Lets analyse this now.
- Worker would feel represented because he gets a chance to explain his situation
- this prevents speedster behaviour at least to some extent
- Worker would feel the need to rush as the clock is ticking and it might become more like a video game.
One workaround for this (at least to some extent) is the hide and the unhide button of the timer
- We might need to consider the impact on the cognitive load
However this is expected to be pretty low.
General Analysis Lets say you are a worker x. You belong to some guild system and you tried your hand at a task and the timer recorded a time of y but you felt it took you z (greater or lesser than y).
a. How do we verify z? (we could track but could be an invasion of privacy)
b. Do we really need z? (I say this, because, we already have an inbuilt workaround for this. The timer can anyway be paused when the worker is not working on it and the task is also diabled during this time)
c. For boomerang prediction model, are we going to take y or z or an average? If we take an average, how off is it going to be? How would the various parameters measure up in this case?
d. How exactly would this affect the worker? I understand that the worker's task feed would be optimised to his abilities to help him earn the maximum amount. Lets say we take y and build the task feed. Now Lets say we take z and build the task feed. Now Lets say we take average of y and z and build the task feed. How different are these really going to be? Is there a significant difference or would there be a negligible deviation?
BUT this doesnt exactly change their actual earnings. But, over/under reporting would make the whole system less useful to me. If we find (somehow) that this is consistently happening, we could block that worker from prototype tasks or something of the sort.
But we will know only by experimentation on different types of tasks, like dark matter, prototype, gold standard and so on.
OTHER FEEDBACK MECHANISMS
one way would be to display the time you recorded say y. And ask the user if you got it right or was it greater or lesser and is so by how much and you compute z.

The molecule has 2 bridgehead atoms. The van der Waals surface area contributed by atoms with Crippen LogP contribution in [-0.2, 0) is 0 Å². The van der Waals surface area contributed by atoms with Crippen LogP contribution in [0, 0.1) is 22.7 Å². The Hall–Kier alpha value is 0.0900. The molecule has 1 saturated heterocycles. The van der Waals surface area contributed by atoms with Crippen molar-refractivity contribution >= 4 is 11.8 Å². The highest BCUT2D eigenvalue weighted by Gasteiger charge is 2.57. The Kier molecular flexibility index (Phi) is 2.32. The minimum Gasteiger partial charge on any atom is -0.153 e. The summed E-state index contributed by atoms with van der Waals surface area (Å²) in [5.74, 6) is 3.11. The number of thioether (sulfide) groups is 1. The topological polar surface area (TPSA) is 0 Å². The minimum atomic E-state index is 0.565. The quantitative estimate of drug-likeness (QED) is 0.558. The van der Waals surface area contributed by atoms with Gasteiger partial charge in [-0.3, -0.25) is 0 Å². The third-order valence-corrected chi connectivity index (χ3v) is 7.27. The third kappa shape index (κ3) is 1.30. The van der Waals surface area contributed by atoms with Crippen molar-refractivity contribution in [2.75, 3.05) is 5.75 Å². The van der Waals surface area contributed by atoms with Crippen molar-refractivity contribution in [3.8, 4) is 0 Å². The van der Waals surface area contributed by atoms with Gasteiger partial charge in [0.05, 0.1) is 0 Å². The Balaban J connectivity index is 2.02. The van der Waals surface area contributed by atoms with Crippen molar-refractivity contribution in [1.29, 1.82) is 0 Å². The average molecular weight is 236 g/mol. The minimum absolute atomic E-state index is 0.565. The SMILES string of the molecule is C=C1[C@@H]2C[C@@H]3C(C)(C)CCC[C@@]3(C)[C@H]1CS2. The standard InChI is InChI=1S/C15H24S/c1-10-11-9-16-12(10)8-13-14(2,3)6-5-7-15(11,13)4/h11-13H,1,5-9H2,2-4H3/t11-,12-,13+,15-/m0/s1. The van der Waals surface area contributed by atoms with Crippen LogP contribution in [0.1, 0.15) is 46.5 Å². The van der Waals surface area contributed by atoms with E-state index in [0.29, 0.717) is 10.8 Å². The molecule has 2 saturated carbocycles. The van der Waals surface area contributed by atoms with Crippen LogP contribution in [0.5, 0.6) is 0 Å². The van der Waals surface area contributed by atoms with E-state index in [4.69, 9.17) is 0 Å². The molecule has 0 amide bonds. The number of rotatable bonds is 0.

Rather than asking the worker for the exact value, we would ask for the range. That would be less precise, but the chances of him/her accidently getting it wrong would be minimised. We could give them options to choose from (these would be scientifically designed, equally spaced intervals)
We could separately report the averages of unedited time and edited time and a combination of the two.
CLONING STACK-OVERFLOW KIND OF SYSTEM INTO GUILDS
We can configure the guild to clone the stack overflow kind of interface where it helps users manage complicated tasks using preestablished system into the guild. Essentially, the major guild would be composed of subguilds (which are just smaller units of guilds) which work in collaboration and also, be quite manageable.
There could be automatic threshold barricades that a worker needs to cross in order to get promoted.
x points, y tasks PROMOTION #i+1
x points, y tasks PROMOTION #i
-------------------------------------------------------------- x' points, y' tasks PROMOTION #i-1
-------------------------------------------------------------- x points, y tasks PROMOTION #i-2
and so on and so forth.
We could also have tasks to be reviewed and peer reviewed and then you get promoted based on the ranking and the points and badges recieved. Promotion here would be more like a social decision (they would be paid for it).
Or we could have automatic ranking systems where promotions are also pretty automatic (higher ranked) and would manifest as reputation within the system.
OR we could have third body decisions and a person performing well consistently would be considered for promotion.